In 1984, the very first Winter Olympics taking place in a Communist state was held in the unique and remarkable city of Sarajevo – then a thriving metropolis in the now-defunct host nation Yugoslavia, but these days the modern capital city of Bosnia and Herzegovina. In 2014 – thirty years after the Sarajevo Winter Olympics – the seaside Russian city of Sochi also held the attention of television viewers, in that unique way only a communist nation in a world entranced by western media is capable of doing, as it played host to 22nd Winter Olympiad. Yugoslavia doesn’t exist anymore, except in the minds of Yugo-stalgic lovers of all things Tito. Bosnia and Herzegovina is a democracy. Russia is hanging on to communism, but the one thing that the cities of Sochi and Sarajevo share, is an abandoned Winter Olympic site. As Sochi begins it’s inevitable decay, perhaps the abandoned Winter Olympic bobsled track, high on Mount Trebević above Sarajevo, will be an eerily accurate bellwether for the future of the area above Sochi’s Imeritinsky Beach………
The three-week hiatus in our blog postings was not the result of World Cup fever or some R&R. Quite the opposite! We went away for a photo trip to the spectacular Canadian Rockies and we worked hard (waking up at 3:30 AM everyday!) to get you the best imagery possible. We have a lot of material to share with you – including our latest thoughts about gear and processing. While we go through our work here are some teaser images shot with the Fuji X-T1 paired with the XF 14mm F2.8, XF 56mm F1.2 and Fuji X100S. Stay tuned……..
Il y a un peu plus de quatre mois, j’ai décidé de switcher de Nikon (D4) à Fuji (X-T1). Depuis ce moment, pour certains, je suis devenu un profond imbécile, un amateur, un fou et/ou un original (les murs ont des oreilles); et pour d’autres, je suis devenu un héro. Peu importe, je m’en fous de ce que les gens pensent de moi (vous devriez essayer, on vit mieux). L’important pour moi est d’avoir trouvé chaussure à mon pied. Certains aiment les grosses bottes renforcées, très lourdes et peu élégantes. D’autres aiment les chaussures anglaises faites à la main, en cuir et très coûteuses. Certains ont des besoins en fonction du métier qu’ils exercent. Un ouvrier sur chantier ne va pas porter des tongues. L’important est de trouver l’outil qui vous convienne en fonction de vos besoin. Dans mon cas, en tant que photographe, le Fujifilm X-T1 me sied parfaitement et répond à mes besoins…….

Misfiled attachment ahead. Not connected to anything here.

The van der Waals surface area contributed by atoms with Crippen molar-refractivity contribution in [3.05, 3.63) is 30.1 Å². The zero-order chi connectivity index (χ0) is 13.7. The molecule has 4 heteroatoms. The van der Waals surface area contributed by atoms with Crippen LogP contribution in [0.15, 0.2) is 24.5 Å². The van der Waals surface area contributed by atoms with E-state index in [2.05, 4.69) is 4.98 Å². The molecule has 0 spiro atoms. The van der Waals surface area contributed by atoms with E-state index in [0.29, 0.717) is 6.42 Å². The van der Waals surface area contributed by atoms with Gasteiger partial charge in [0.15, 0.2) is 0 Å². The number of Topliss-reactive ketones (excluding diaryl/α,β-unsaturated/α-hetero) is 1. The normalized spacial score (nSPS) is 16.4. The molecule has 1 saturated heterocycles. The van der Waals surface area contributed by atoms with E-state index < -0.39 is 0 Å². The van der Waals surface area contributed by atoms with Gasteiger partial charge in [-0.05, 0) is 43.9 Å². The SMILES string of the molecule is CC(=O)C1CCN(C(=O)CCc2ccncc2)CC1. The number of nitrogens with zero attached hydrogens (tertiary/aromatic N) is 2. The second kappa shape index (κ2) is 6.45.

I suppose one of the reasons I shoot weddings as a documentary wedding photographer is because I’m interested in human interaction, emotion and I’m essentially an observer of life at these events. When I shoot weddings I’m constantly looking for touch, emotion, eye contact and humour. I love to watch. I love to photograph life. A wedding is huge part of anyone’s life, but it’s only a small part. Along the way will be sadness, happiness, pain, laughter and every other emotion that we all experience on a daily basis. We each have a story that forms the fabric of our lives and those stories are so deeply entwined with other peoples’ that sometimes we fail to see the real story of our own lives. I love to photograph life, and when I was given the opportunity to photograph the very beginning of a life, a caesarian birth, I was both humbled and excited……..